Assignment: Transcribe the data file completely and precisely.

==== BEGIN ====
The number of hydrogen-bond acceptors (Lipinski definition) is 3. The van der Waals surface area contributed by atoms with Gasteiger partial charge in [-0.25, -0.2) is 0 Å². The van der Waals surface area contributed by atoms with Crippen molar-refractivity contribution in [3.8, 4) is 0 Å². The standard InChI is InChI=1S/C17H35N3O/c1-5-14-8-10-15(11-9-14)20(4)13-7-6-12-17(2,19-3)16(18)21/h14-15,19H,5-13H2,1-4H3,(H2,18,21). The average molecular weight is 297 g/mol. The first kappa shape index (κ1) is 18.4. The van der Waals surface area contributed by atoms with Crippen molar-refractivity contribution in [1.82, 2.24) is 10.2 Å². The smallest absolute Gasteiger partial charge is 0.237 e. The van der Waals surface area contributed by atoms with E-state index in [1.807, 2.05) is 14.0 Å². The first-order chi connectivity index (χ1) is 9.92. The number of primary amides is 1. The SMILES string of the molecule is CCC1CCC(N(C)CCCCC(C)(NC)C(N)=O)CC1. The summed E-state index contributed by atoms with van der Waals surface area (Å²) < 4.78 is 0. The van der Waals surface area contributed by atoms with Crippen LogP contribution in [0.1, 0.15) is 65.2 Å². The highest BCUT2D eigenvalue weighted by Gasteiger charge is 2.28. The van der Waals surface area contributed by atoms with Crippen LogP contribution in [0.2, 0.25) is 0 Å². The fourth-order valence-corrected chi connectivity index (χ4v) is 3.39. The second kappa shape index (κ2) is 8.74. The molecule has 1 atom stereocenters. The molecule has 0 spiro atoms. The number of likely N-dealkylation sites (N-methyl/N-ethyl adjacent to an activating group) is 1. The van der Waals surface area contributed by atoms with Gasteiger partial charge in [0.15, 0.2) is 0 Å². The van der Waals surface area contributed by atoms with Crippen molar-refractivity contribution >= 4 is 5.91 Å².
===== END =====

The number of hydrogen-bond acceptors (Lipinski definition) is 3. The van der Waals surface area contributed by atoms with Gasteiger partial charge in [-0.25, -0.2) is 0 Å². The van der Waals surface area contributed by atoms with Crippen molar-refractivity contribution in [3.8, 4) is 0 Å². The standard InChI is InChI=1S/C17H35N3O/c1-5-14-8-10-15(11-9-14)20(4)13-7-6-12-17(2,19-3)16(18)21/h14-15,19H,5-13H2,1-4H3,(H2,18,21). The average molecular weight is 297 g/mol. The first kappa shape index (κ1) is 18.4. The van der Waals surface area contributed by atoms with Crippen molar-refractivity contribution in [1.82, 2.24) is 10.2 Å². The smallest absolute Gasteiger partial charge is 0.237 e. The van der Waals surface area contributed by atoms with E-state index in [1.807, 2.05) is 14.0 Å². The first-order chi connectivity index (χ1) is 9.92. The number of primary amides is 1. The SMILES string of the molecule is CCC1CCC(N(C)CCCCC(C)(NC)C(N)=O)CC1. The summed E-state index contributed by atoms with van der Waals surface area (Å²) < 4.78 is 0. The van der Waals surface area contributed by atoms with Crippen LogP contribution in [0.1, 0.15) is 65.2 Å². The highest BCUT2D eigenvalue weighted by Gasteiger charge is 2.28. The van der Waals surface area contributed by atoms with Crippen LogP contribution in [0.2, 0.25) is 0 Å². The fourth-order valence-corrected chi connectivity index (χ4v) is 3.39. The second kappa shape index (κ2) is 8.74. The molecule has 1 atom stereocenters. The molecule has 0 spiro atoms. The number of likely N-dealkylation sites (N-methyl/N-ethyl adjacent to an activating group) is 1. The van der Waals surface area contributed by atoms with Gasteiger partial charge in [0.15, 0.2) is 0 Å². The van der Waals surface area contributed by atoms with Crippen molar-refractivity contribution >= 4 is 5.91 Å².